At least one justice has openly expressed her concern. In a notable series of pointed remarks since mid-summer, Justice Elena Kagan has sounded an alarm. “If over time the Court loses all connection with the public and the public sentiment, that is a dangerous thing for democracy,” she said at a conference of federal judges in Montana. Kagan, a dissenter in Dobbs, did not explicitly mention the decision, but the reference was unmistakable. Scholars agree, warning that the gulf Dobbs opened between the public and the Court, and the majority’s blatant disregard of public sentiment, presents a serious threat to the Court’s legitimacy. “Indeed, the Dobbs decision may be the most legitimacy-threatening decision since the 1930s,” James L. Gibson, a political scientist at Washington University in St. Louis and a prominent scholar of the Court’s relationship to the public, wrote in an unpublished paper he posted on an academic website.
Perhaps this is what’s behind the caution Roberts displayed in refusing to join Alito’s majority. But Alito wore his disregard for the consequences of the Court’s action like a badge of honor, capping his opinion with words both arrogant and disingenuous. “We do not pretend to know how our political system or society will respond to today’s decision overruling Roe and Casey,” he wrote in the penultimate paragraph. “And even if we could foresee what will happen, we would have no authority to let that knowledge influence our decision.”
The backlash was predictable. The current Court is “sharply to the right of public opinion,” according to a 10-year study recently published by the National Academy of Sciences. A Gallup poll from July showed a startling polarization following Dobbs. Although Republicans and Democrats had been roughly aligned in their views of the Court as recently as August 2020, with at least two-thirds of both groups indicating approval, Republican confidence in the Court soared 29 percentage points, to 74 percent, while Democratic approval plunged 23 points, to 13 percent—the lowest rating Gallup has ever measured. The partisan gap is the biggest on record.
A Pew Research Center poll in August revealed an intriguing generation gap in attitudes toward the Court. Across all demographic categories—sex, race, education—the single biggest predictor of a negative opinion was youth. Sixty-three percent of those ages 18 to 29 held an unfavorable view of the Court, while most of those ages 50 and older retained a positive opinion. Although the Pew researchers did not offer an explanation for this result, it could be that the memory of the Court sitting benignly above the political fray still carries weight with older Americans; lacking such a memory, a cynical younger generation knows only what it sees.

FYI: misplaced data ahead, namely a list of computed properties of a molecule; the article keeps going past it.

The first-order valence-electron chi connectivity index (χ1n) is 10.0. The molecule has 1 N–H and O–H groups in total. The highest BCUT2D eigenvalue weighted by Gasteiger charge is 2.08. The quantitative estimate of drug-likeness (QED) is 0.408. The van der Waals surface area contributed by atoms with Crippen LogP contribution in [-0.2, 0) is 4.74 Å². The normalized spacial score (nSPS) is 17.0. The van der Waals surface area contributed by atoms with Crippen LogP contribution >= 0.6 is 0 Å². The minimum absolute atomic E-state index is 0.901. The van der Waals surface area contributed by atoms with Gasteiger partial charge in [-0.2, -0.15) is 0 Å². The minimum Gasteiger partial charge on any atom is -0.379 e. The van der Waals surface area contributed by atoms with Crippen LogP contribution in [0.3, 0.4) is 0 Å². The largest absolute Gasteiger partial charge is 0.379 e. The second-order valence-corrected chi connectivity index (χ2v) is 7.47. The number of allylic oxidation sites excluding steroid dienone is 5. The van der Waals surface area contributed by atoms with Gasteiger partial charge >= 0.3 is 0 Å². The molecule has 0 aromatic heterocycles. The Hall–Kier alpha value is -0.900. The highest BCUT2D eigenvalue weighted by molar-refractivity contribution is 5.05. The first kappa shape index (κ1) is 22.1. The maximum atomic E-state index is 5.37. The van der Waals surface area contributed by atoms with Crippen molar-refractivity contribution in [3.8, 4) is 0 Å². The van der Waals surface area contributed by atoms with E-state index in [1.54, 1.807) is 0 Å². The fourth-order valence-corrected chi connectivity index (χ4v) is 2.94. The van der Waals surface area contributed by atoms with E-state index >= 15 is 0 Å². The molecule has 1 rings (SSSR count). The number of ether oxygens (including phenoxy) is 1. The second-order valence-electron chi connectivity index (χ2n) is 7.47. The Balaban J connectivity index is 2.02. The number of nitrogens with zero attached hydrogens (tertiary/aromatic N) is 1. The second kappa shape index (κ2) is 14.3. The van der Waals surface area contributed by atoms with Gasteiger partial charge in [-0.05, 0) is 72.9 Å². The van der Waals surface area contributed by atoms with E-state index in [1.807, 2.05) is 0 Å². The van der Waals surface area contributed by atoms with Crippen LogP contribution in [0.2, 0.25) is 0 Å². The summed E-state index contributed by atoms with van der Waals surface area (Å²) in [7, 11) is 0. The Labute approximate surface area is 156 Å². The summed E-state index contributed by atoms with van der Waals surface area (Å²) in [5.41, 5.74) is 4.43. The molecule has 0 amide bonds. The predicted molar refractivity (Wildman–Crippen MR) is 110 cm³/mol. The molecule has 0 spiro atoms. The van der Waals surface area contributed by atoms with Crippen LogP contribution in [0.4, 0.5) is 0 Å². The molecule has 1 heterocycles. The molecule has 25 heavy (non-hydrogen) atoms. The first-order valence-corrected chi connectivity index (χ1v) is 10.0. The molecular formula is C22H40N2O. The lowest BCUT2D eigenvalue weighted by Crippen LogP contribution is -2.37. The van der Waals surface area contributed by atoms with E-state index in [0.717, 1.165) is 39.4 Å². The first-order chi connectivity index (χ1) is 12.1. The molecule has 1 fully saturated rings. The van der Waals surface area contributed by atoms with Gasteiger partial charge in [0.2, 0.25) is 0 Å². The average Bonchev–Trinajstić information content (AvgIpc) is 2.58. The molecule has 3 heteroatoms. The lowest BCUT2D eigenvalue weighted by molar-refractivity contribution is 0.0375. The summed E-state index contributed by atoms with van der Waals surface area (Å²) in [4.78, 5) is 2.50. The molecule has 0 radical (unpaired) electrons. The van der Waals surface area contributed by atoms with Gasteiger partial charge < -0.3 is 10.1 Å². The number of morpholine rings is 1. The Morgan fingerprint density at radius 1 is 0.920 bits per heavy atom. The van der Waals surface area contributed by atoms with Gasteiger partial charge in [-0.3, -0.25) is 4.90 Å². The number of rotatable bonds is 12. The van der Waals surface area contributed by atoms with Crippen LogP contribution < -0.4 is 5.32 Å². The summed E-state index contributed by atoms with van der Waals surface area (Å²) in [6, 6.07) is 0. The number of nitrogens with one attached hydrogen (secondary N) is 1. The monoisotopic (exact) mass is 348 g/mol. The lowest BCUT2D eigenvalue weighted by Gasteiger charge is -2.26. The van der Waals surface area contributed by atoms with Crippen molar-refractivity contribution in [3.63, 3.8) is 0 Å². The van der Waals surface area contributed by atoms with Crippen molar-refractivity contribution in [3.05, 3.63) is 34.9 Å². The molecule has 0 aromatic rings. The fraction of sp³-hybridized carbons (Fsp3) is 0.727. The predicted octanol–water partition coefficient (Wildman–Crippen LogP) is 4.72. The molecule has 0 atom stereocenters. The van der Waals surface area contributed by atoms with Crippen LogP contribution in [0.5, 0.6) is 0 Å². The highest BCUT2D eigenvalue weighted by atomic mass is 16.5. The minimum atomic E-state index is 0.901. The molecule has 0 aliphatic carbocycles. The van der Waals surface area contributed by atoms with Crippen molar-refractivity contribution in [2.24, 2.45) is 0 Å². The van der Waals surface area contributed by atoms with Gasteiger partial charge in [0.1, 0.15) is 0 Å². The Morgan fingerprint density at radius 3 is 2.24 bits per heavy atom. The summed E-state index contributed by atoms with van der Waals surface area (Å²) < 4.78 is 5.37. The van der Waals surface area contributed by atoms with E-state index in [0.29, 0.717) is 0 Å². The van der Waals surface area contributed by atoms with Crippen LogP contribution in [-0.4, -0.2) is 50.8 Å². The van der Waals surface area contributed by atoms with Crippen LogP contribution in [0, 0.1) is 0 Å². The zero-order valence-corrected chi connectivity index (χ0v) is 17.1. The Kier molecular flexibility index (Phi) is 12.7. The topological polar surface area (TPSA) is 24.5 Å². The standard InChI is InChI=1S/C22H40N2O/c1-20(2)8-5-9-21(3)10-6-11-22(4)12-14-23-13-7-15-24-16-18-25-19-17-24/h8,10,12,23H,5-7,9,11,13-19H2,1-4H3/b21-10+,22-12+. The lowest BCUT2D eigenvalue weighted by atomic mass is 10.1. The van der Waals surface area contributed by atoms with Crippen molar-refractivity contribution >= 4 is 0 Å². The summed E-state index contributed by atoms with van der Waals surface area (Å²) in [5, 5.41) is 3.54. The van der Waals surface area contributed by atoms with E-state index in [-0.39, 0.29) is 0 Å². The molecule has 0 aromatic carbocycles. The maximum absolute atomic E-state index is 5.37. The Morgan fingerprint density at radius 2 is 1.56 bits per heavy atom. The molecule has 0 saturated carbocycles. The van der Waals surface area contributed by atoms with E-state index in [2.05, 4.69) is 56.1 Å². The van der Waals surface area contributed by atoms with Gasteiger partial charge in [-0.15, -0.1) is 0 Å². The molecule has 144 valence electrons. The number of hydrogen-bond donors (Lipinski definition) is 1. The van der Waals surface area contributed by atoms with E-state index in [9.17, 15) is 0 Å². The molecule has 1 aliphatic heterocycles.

Alito may not agree or care, but the depth of disenchantment revealed in these recent polls represents a crisis for the Supreme Court. Chief Justice Roberts knows this, certainly, but his clumsy effort to address the problem, in remarks to a conference of federal judges in September, has if anything underscored the Court’s disconnection from the world it is refashioning. “Simply because people disagree with an opinion is not a basis for criticizing the legitimacy of the Court,” the chief justice told the judges.
The comment had a puzzling emphasis. People aren’t criticizing the Court’s legitimacy; they are criticizing the Court’s behavior—the behavior that has led to a loss of legitimacy. The connection is causal, as Justice Kagan observed in remarks at Temple Emanu-El in New York in September. Judges, she said, “undermine their legitimacy when they don’t act so much like courts and when they don’t do things that are recognizably law, and when they instead stray into places where it looks like they’re an extension of the political process, or where they’re imposing their own personal preferences.”
Roberts was also wrong in a more fundamental sense. It’s not simply that the public is unhappy with the Court’s decisions. That’s what the polls show, but something deeper is going on that eludes even a well-crafted survey, something that may be the most important of all. It is a growing sense that in its actions in the past term, the current majority is abusing its power. It has broken the Court’s connection with the American public, reneging on the tacit deal the Court made decades earlier.
The justices took up the case that became Dobbs because a majority was determined to change the law of abortion for the whole country, come what may. The Court has great power, but it seems to have lost any sense of its great responsibility.
What happens if the country decides that the Court is deploying its power irresponsibly, even illegitimately? There is no modern template for such a scenario. That’s why the crisis for the Court is also a crisis for political science about the Court, a fact that would be of merely professional concern were it not so illuminating of the full dimension of what has occurred.
For more than half a century, a key text for scholars on the relationship between the Supreme Court and the public has been an article by the Yale political scientist Robert Dahl titled “Decision-Making in a Democracy: The Supreme Court as a National Policy-Maker.” In this short article (only 17 pages) published in 1957 at the height of concern over the Warren Court’s activism on civil rights and criminal justice, Dahl pointed out that the Court tended over time to align itself with the national consensus on major issues. The Court “operates to confer legitimacy,” he argued, “not simply on the particular and parochial policies of the dominant political alliance, but upon the basic patterns of behavior required for the operation of a democracy.”